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Monday, December 09, 2019 {{ new Date().getDay() }}

Reprinted with permission from Shareblue.

 

On Tuesday, a federal judge flatly rejected the Trump administration’s racist attempt to insert a question about citizenship status into the 2020 census.

Judge Jesse M. Furman of the U.S. District Court for the Southern District of New York ruled that Commerce Secretary Wilbur Ross committed “egregious” violations of the law when he made the “arbitrary and capricious” decision to add the citizenship question.

Asking about citizenship would likely make the census less accurate, because it would discourage many immigrants from returning their census forms. Undercounting minority communities on the census would hurt those communities on a variety of fronts, from congressional representation to funding for roads and schools.

It could also give Republicans an unfair political advantage. If the citizenship question is allowed on the 2020 census, it “could shift the nation’s balance of political power from cities to more rural communities over the next decade and give Republicans a new advantage in drawing electoral boundaries,” the Washington Post reported last year.

Advocates and former census officials alike say it’s a bad idea to add a citizenship question.

“Trump tried to twist the 2020 census into just another weapon in his war on immigrants, aiming to drive down responses and intentionally leading to a less representative government by hiding millions,” Rep. Judy Chu (D-CA), chair of the Congressional Asian Pacific American Caucus (CAPAC), said in a statement to Shareblue Media. “I’m glad the court has intervened to stop this hastily crafted and dangerous question from distorting our census.”

The judge’s decision was based on how Ross and the administration made the decision to add the citizenship question, not the racist impact of such a question, the New York Times reports.

But it’s still a victory for the plaintiffs, and for those who care about the integrity of the census — at least for now.

“Today’s ruling is a strong signal to the Trump administration that any attempts to politicize and corrupt the 2020 census will fail,” Thomas Wolf, executive director of the Brennan Center for Justice, said in a statement.

“While today’s ruling is a victory, we cannot rely solely on the courts to swat down this xenophobic and politically nefarious question,” Rep. Joaquin Castro (D-TX), chair of the Congressional Hispanic Caucus, said in a statement. “Congress must come together, across party lines, to ensure we protect the census from politicization and ensure every person is counted justly and accurately.”

The Trump administration, of course, has come to be defined by its virulent anti-immigration policies. Trump kicked off his 2016 campaign by calling Mexicans “rapists,” and one of his first acts after his sparsely-attended inauguration was an ill-fated ban on Muslims entering the United States. Trump has defended white supremacists after a hate-filled rally in Charlottesville, denigrated immigrants from Haiti and Africa by claiming they come from “shithole countries,” and instigated the country’s longest government shutdown over a racist attempt to build a wall along the U.S.-Mexico border.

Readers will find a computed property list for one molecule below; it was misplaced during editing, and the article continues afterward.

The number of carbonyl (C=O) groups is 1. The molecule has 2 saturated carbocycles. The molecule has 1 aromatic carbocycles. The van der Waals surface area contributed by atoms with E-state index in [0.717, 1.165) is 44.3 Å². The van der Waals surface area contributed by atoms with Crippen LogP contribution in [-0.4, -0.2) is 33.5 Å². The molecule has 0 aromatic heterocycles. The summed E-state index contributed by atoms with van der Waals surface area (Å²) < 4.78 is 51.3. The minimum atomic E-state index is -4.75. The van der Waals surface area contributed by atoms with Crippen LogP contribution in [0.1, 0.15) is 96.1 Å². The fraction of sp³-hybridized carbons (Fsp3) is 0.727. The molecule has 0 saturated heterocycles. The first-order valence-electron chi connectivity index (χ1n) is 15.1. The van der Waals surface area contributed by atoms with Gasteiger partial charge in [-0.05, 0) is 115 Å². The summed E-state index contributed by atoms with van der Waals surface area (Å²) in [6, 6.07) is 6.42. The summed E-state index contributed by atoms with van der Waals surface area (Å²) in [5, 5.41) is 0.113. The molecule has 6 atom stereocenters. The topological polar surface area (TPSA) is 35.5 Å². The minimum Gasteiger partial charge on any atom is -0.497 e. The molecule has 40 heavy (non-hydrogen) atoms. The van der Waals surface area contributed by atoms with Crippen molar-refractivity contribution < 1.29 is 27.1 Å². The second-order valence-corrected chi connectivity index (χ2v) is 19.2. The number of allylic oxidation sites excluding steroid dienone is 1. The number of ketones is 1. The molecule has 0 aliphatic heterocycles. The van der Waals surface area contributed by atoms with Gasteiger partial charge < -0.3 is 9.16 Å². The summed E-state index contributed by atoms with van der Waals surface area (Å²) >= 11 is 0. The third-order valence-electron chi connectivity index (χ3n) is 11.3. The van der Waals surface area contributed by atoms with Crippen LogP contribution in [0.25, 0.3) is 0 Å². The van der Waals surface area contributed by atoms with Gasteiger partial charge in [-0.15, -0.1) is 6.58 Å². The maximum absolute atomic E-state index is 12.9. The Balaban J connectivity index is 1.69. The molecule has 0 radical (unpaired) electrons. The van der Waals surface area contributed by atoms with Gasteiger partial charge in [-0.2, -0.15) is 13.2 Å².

The attempt to put a citizenship question on the 2020 census is just another in a long line of anti-immigrant racism from the Trump administration. And once again, the courts have to step in to squash the most egregious excesses.

Published with permission of The American Independent. 

 

Rep. Matt Gaetz (R-FL)


Twitter has restricted access to a tweet posted Monday by Rep. Matt Gaetz, in which the Florida Republican called for what commenters described as extrajudicial killings of protesters.

"Now that we clearly see Antifa as terrorists, can we hunt them down like we do those in the Middle East?" Gaetz tweeted, joining Donald Trump and other Republicans in blaming anti-fascists for the violence across the country at protests over the death of George Floyd.

Floyd, an unarmed black man, died after a white police officer kneeled on his neck for eight minutes, even as Floyd said he could not breathe. Autopsies have found that Floyd died of asphyxia.While Gaetz's tweet is still up, users have to click on it to see its contents. It's covered by a box that reads, "This Tweet violated the Twitter Rules about glorifying violence. However, Twitter has determined that it may be in the public's interest for the Tweet to remain accessible."

Democratic lawmakers called out Gaetz in response to the tweet and urged Twitter to remove it from the social media platform.

"Take the Gaetz tweet down right now @twitter. RIGHT NOW," Sen. Chris Murphy (D-CT) tweeted Monday night. "The survivors of mass shootings are lighting up my phone. They are scared to death this will inspire someone to start shooting into a crowd tonight. They are right."

After Twitter took action against his tweet, Gaetz said, "Their warning is my badge of honor."

"Antifa is a terrorist organization, encouraging riots that hurt Americans. Our government should hunt them down. Twitter should stop enabling them. I'll keep saying it," Gaetz said in a tweet that he pinned to the top of his profile page.

Donald Trump has demanded that the antifa movement be labeled a domestic terrorist organization.

However, as factcheck.org noted, "There is no such official federal designation for domestic terrorism organizations." Even if such a designation existed, the site said, it would be "difficult or questionable" to categorize antifa in that manner because it is not an organized group with a hierarchy and leadership.

Published with permission of The American Independent Foundation.